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Thatscricket - News - Lamb assails Lloyd for his comments

Published: Sunday, July 15, 2001, 21:33 [IST]
 
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[an error occurred while processing this directive]London: On a day when former Australia fast bowler Jeff Thomson said the current England side was full of failures, English cricket's senior administrator did his best to deflect more media criticism from ex-England coach David Lloyd.The former Lancashire and England opening bat, an opponent of Thomson's during the 1974-75 Ashes series in Australia, Monday blamed the counties for failing to produce enough Test class players in his Daily Telegraph column.But England and Wales Cricket Board (ECB) chief executive Tim Lamb insisted Lloyd was off target. "Some specialist coaches are employed in specific disciplines but not nearly enough and not often enough," wrote Lloyd."In this area, counties will say they are strapped for cash but most have ever-increasing office staffs with full-time positions such as press and media officer, stadium manager and the like. What do these people do all day?"But Lamb responded by saying, "It's no secret that cricket is not a rich sport and, on limited budgets, all the first class counties are running their clubs on a very professional and well-managed basis."I'm sure David and his colleagues in the media would be the first to complain if they weren't getting a good service, and they would be right to do so as cricket needs as much publicity as it can generate."Also, every county needs to have someone responsible for their ground to ensure the safety of players and spectators - this is essential."Lamb agreed the introduction of central contracts had left many counties without their best players - but rejected Lloyd's claim that this was a "ludicrous" situation and came close to accusing him of hypocrisy."It is true to say, however, that some counties will see their top players on only a few occasions this summer - that was the inevitable consequence of introducing central contracts for England players," said Lamb."David was, of course, a leading advocate of this new central contracts system. But, as David alludes to, central contracts have played a significant role in England's recent run of five Test series without defeat."The introduction of the two-division championship has brought about a tougher, more intense and competitive form of cricket that is helping to prepare players for Test match cricket."Lamb insisted the current generation of England players, 0-2 down in the Test series against Australia, were not as bad as many were saying given that they were currently competing against the best team on the planet.He said, "We must not forget we are currently playing the leading cricketing nation in the world, which would have been a tremendously difficult challenge in any circumstances - made more so by the spate of injuries we have suffered."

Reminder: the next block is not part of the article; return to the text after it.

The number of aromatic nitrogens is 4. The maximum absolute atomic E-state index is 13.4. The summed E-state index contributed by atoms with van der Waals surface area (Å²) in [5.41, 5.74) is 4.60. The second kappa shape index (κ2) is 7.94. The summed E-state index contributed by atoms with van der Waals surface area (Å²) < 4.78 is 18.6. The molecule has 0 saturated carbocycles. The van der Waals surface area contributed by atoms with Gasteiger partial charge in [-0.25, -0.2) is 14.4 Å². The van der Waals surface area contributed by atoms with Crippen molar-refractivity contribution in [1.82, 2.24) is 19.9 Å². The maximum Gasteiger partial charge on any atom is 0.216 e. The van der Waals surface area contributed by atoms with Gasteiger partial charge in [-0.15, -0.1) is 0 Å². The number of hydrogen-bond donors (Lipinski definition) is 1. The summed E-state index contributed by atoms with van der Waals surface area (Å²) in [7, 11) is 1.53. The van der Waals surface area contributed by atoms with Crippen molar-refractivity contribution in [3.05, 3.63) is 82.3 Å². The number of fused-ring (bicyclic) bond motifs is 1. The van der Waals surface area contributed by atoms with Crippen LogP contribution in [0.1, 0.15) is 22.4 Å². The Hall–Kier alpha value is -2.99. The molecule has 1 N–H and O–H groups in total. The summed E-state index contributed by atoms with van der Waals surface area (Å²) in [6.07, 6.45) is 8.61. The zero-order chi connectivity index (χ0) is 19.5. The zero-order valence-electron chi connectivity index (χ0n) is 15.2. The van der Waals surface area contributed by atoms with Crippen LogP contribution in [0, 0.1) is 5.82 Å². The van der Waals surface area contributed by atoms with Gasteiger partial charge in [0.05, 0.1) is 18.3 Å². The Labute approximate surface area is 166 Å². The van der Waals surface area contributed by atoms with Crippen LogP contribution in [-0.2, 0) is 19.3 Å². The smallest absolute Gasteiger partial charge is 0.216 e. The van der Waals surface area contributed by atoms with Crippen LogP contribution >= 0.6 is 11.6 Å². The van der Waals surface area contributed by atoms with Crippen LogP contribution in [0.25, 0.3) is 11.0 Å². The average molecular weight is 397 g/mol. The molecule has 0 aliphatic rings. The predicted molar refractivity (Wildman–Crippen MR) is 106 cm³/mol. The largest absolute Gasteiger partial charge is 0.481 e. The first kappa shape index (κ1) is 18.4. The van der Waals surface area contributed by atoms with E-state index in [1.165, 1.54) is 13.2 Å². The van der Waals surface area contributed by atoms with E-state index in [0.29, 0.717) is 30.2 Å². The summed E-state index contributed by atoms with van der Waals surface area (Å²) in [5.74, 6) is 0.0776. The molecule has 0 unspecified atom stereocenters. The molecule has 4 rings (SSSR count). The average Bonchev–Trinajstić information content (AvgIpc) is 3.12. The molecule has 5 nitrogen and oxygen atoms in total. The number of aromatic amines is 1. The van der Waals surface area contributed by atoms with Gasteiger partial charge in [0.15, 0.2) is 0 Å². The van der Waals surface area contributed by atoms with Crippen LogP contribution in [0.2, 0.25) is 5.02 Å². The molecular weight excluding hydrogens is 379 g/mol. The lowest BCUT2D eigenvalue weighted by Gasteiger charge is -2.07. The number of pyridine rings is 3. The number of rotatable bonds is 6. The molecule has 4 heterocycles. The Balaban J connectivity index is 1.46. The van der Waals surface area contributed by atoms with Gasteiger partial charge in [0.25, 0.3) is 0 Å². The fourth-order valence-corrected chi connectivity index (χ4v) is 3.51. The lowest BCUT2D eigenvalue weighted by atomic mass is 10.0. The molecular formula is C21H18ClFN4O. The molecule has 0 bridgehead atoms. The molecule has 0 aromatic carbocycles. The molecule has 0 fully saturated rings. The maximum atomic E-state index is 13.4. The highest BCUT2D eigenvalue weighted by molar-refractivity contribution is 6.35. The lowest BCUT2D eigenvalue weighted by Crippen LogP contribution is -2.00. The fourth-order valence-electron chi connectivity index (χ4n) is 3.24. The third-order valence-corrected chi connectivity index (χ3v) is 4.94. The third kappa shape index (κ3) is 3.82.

AFP
Copyright AFP 2001

Extras:
Thomson blasts England for its failures
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